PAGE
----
Last weekend I spent a pleasant day in the leafy suburbs of North London eating pizza, drinking tea and playing with sticky stuff and sharp objects. I was in the company of Eddie Ephraums and Joe Wright along with some other like minded photographers having oodles of fun turning our images into small, beautiful, simple fold out books.
We started the day with a relaxed round of introductions over a cuppa, before gathering around the screens sat atop the desk in Eddie’s magically transforming living room come studio. Between the desk and long workbench bedecked with rotatrim, cutting mats and paper creasers was a behemoth of an Epson printer. How the dickens that goes unnoticed as the space is transformed once again into a living room is beyond me, I can only assume Eddie has cleverly printed up some rolls of Fotospeed Smooth Cotton and then handcrafted a very clever slipcover in the guise of a grand piano.
As soon as I’d stopped postulating on all the potential disguises for the Epson monolith we began selecting and sequencing peoples images for their books. It’s always an interesting exercise watching total strangers look at your work and draw their own interpretations from it, making their own selections and drawing their own threads through a sequence, finding relationships where you didn’t necessarily see any and omitting images you would have included. I decided to go with groupthink and let them choose and sequence the eight images for my book…such a trusting soul.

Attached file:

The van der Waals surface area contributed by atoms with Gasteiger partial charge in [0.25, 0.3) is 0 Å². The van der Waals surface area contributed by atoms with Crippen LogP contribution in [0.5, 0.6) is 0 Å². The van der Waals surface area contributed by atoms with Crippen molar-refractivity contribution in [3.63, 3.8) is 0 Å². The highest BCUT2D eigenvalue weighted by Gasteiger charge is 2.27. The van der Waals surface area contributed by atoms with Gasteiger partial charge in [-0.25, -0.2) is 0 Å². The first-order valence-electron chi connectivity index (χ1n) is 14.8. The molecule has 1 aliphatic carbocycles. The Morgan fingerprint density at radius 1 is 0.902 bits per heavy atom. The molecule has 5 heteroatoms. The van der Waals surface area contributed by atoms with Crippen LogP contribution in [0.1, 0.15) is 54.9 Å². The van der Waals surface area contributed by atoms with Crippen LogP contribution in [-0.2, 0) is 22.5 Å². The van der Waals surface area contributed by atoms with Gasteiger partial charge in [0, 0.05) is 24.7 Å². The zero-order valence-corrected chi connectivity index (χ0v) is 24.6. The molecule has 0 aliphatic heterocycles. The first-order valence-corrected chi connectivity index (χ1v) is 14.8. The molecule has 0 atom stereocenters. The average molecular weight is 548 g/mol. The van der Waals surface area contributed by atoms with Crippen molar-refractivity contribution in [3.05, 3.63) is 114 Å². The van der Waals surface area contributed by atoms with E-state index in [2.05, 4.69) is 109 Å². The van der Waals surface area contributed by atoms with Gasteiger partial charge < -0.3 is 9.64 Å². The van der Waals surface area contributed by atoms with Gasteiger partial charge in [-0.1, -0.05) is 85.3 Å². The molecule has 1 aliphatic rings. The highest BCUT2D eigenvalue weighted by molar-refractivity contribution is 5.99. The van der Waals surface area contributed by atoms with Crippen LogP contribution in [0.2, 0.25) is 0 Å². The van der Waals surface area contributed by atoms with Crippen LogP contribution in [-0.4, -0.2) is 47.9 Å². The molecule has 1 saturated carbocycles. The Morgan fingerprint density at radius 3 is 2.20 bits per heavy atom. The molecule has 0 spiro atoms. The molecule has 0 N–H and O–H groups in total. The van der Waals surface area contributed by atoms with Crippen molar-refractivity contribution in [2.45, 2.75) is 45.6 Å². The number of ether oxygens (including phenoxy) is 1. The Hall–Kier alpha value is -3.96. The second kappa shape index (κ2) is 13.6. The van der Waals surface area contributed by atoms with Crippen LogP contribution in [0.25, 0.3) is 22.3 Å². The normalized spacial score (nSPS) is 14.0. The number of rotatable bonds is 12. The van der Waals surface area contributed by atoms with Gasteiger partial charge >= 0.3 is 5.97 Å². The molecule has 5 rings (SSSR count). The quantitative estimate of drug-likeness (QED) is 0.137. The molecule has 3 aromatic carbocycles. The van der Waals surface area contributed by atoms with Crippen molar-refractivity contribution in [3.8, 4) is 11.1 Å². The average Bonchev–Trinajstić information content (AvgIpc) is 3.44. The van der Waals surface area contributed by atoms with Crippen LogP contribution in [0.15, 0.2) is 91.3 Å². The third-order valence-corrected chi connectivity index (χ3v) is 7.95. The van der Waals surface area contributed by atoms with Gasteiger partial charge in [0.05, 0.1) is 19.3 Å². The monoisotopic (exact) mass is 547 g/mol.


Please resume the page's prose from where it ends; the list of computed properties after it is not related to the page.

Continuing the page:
Once they’d been printed and given 5 minutes to dry, we began with the creasing and the cutting. I had no idea Rotatrim technique was actually a thing and that being a ‘there and back’ kinda person was bad, whereas precision use of the index finger as a guide when gluing was definitely an advanced and highly praised technique. Much precision measurement was undertaken and at certain points, clamps and straight edges were deployed along with bits of cardboard and the occasional pencil mark.
Over the course of the day we made two different books using the same set of images for expediency, by using different folding and gluing techniques to create both a concertina and a drum leaf book. Whilst the techniques themselves were fairly simple, the possibilities they opened up were enormous, and along with the cavernous box of delightful artist’s proofs that Joe brought with him, showcasing many, many, many different ways of creating jewel-like books of tactile delight and wonder, lots of ideas were sown in our heads.
I’ve been considering how to tie up and present a few projects I’ve had on the go for a while and seeing the results that can be achieved with a modicum of patience, a few top tips from some experienced old hands, some careful precision and a liberal sprinkling of creativity, I have several pages of my notebook liberally dotted with emerging ideas. Not only that but take a look at Shepherds online store and tell me the vast array of obscure japanese handmade papers, bone folders and paper drills don’t have you wishing your office had enough workspace to accommodate them all….and therein lies the problem…I need more office space…so until I solve that problem my appetite for book making will be restricted to prototypes from copier paper…
Overall a superb day was had, great company, knowledgable hosts and an endless supply of tea and chocolate digestives ensured that a few hours returning with childlike enthusiasm to the act of making things from paper and glue with your own bare hands was time well spent and incredibly satisfying…